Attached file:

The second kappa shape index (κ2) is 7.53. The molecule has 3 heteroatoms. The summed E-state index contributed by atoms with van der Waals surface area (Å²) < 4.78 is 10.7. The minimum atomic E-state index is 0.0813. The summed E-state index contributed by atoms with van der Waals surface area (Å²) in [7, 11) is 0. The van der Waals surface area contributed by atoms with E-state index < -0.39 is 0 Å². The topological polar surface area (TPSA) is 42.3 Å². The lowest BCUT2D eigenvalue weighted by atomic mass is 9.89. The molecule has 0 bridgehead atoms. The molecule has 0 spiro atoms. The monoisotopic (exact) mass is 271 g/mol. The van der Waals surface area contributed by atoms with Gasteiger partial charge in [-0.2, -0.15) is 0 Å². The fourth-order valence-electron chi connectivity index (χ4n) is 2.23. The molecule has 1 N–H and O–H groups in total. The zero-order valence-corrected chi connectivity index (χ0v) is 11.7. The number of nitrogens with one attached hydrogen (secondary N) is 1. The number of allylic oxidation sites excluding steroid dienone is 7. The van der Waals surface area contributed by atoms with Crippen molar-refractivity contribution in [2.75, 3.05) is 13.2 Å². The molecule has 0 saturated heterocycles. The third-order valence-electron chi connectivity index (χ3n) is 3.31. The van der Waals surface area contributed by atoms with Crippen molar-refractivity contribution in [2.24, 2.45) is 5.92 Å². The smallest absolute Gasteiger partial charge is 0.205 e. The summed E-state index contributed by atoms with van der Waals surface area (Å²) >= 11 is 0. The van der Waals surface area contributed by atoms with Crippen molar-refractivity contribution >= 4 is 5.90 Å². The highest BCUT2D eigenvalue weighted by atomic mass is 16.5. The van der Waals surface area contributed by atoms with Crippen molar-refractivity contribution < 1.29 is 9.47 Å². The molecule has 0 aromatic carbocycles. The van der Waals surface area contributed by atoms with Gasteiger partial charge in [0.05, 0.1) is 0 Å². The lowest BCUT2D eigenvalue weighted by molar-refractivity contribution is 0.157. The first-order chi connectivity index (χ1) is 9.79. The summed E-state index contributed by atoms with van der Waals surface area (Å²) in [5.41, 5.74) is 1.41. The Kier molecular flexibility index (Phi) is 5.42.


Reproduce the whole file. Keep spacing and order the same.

The second kappa shape index (κ2) is 7.53. The molecule has 3 heteroatoms. The summed E-state index contributed by atoms with van der Waals surface area (Å²) < 4.78 is 10.7. The minimum atomic E-state index is 0.0813. The summed E-state index contributed by atoms with van der Waals surface area (Å²) in [7, 11) is 0. The van der Waals surface area contributed by atoms with E-state index < -0.39 is 0 Å². The topological polar surface area (TPSA) is 42.3 Å². The lowest BCUT2D eigenvalue weighted by atomic mass is 9.89. The molecule has 0 bridgehead atoms. The molecule has 0 spiro atoms. The monoisotopic (exact) mass is 271 g/mol. The van der Waals surface area contributed by atoms with Gasteiger partial charge in [-0.2, -0.15) is 0 Å². The fourth-order valence-electron chi connectivity index (χ4n) is 2.23. The molecule has 1 N–H and O–H groups in total. The zero-order valence-corrected chi connectivity index (χ0v) is 11.7. The number of nitrogens with one attached hydrogen (secondary N) is 1. The number of allylic oxidation sites excluding steroid dienone is 7. The van der Waals surface area contributed by atoms with Crippen molar-refractivity contribution in [2.75, 3.05) is 13.2 Å². The molecule has 0 saturated heterocycles. The third-order valence-electron chi connectivity index (χ3n) is 3.31. The van der Waals surface area contributed by atoms with Crippen molar-refractivity contribution in [2.24, 2.45) is 5.92 Å². The smallest absolute Gasteiger partial charge is 0.205 e. The summed E-state index contributed by atoms with van der Waals surface area (Å²) >= 11 is 0. The van der Waals surface area contributed by atoms with Crippen molar-refractivity contribution >= 4 is 5.90 Å². The highest BCUT2D eigenvalue weighted by atomic mass is 16.5. The van der Waals surface area contributed by atoms with Crippen molar-refractivity contribution < 1.29 is 9.47 Å². The molecule has 0 aromatic carbocycles. The van der Waals surface area contributed by atoms with Gasteiger partial charge in [0.05, 0.1) is 0 Å². The lowest BCUT2D eigenvalue weighted by molar-refractivity contribution is 0.157. The first-order chi connectivity index (χ1) is 9.79. The summed E-state index contributed by atoms with van der Waals surface area (Å²) in [5.41, 5.74) is 1.41. The Kier molecular flexibility index (Phi) is 5.42.